If you’re not into getting scared by horror films this time of year, perhaps you’re a fan of the Halloween episode. Some of our fave TV shows and movies have fun Hallow’s Eve scenes that put characters in costumes and see them tricking and/or treating. This week Super Fun Night aired their Halloween episode and next week Pretty Little Liars will air their annual special. What better time for us to talk about the scenarios we love?
Heather Hogan: There’s this moment in last year’s Pretty Little Liars Halloween episode where Paige McCullers—the girl who got bullied by Alison DiLaurentis into hating herself for loving Emily, the girl who stuffed her head and heart so far in the closet she could barely breathe, the girl who would have done almost anything to keep from coming across as a lesbian—walks through the door of the Brew channeling Marlene Dietrich, Emily Fields doing a sexy-as-hell Barbarella on her arm, head held high, smile brighter than a blue star, talking about, “Tell me about love on your planet.” My head says I should go with Buffy‘s “Fear, Itself” or “Halloween,” but my heart always hollers PAIGE MCCULLERS.
Elaine Atwell: “Fear, Itself” is one of my favorite Buffy episodes of all time, and by extension one of my favorite TV episodes of all time. It’s got some of the best laughs of the entire series, and features Anya in her first real Scooby adventure, not to mention her immortal bunny costume. But it’s also surpassed only by “Hush” for real scares. It takes you into the deepest fears of all the main characters: being alone, being invisible, and losing control, all of which are the kind of universal fears that make horror an enduring genre. And you can’t beat it for the lesson it’s trying to teach. I still remember how I felt after watching this episode for the first time: like I needed to take a long, hard look at my fears, to discover that in reality, they were only three inches tall.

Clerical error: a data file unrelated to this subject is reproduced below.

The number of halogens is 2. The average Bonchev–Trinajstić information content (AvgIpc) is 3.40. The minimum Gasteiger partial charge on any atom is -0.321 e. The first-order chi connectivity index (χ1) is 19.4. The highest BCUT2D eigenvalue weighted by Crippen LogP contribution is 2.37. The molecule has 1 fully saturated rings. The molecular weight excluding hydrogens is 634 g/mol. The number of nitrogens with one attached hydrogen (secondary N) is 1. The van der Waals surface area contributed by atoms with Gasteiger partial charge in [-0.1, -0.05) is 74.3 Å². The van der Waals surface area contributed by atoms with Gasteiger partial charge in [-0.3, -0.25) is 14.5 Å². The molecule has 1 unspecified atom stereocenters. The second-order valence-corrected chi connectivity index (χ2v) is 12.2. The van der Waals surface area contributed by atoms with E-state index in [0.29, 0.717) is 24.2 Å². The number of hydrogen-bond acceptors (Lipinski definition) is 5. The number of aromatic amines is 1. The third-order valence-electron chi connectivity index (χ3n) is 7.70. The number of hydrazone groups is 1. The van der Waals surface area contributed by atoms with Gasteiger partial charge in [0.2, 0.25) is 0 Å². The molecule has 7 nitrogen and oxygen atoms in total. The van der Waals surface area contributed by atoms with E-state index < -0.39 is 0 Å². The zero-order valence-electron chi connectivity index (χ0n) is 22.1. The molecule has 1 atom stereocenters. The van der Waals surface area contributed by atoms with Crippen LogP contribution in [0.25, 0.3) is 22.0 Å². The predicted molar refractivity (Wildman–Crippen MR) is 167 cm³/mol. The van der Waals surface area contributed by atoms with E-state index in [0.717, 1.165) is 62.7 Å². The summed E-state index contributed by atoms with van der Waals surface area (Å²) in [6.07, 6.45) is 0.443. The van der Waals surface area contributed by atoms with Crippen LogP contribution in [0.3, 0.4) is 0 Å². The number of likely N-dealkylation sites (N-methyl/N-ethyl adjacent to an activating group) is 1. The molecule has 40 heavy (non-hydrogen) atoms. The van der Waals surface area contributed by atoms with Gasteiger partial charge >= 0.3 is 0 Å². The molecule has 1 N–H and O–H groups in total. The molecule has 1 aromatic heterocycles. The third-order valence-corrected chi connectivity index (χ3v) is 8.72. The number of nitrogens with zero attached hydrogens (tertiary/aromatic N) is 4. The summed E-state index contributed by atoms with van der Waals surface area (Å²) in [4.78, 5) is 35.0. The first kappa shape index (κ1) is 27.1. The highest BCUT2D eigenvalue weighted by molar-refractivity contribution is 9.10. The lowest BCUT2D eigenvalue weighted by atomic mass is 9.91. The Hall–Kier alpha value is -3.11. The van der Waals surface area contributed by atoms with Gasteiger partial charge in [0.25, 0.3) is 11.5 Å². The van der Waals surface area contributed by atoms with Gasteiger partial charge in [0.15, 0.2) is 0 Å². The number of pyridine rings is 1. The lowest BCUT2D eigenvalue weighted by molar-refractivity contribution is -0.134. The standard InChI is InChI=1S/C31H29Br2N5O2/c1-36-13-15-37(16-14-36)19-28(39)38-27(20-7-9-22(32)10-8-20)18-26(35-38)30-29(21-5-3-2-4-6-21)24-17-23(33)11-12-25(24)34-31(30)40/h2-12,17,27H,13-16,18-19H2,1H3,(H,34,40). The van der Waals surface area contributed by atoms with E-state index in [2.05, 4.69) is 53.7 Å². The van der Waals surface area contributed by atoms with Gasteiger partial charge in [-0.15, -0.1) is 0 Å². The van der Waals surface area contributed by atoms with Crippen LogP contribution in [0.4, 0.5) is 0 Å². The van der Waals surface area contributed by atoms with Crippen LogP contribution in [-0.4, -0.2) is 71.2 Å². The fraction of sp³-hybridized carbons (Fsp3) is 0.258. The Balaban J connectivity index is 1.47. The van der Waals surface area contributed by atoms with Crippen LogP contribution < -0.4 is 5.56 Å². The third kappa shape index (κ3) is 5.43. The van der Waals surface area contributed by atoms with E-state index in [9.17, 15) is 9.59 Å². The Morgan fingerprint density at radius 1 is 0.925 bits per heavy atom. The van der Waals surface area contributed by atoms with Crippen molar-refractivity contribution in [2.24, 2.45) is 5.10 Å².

Dana Piccoli: When I was a wee one, I lived for the Facts of Life Halloween episode. (This was during the Beverly Ann regime, not Mrs. Garrett.) Basically it’s a murder mystery/whodunnit ala The Twilight Zone. The girls get knocked off, one by one in the most ridiculous ways and Tootie is the final girl. Spoiler alert: It was Blair! I learned an important lesson: Never buy shoes at the supermarket. The only really scary thing about the episode was the shoulder pads. The horror. The horror! Tootie.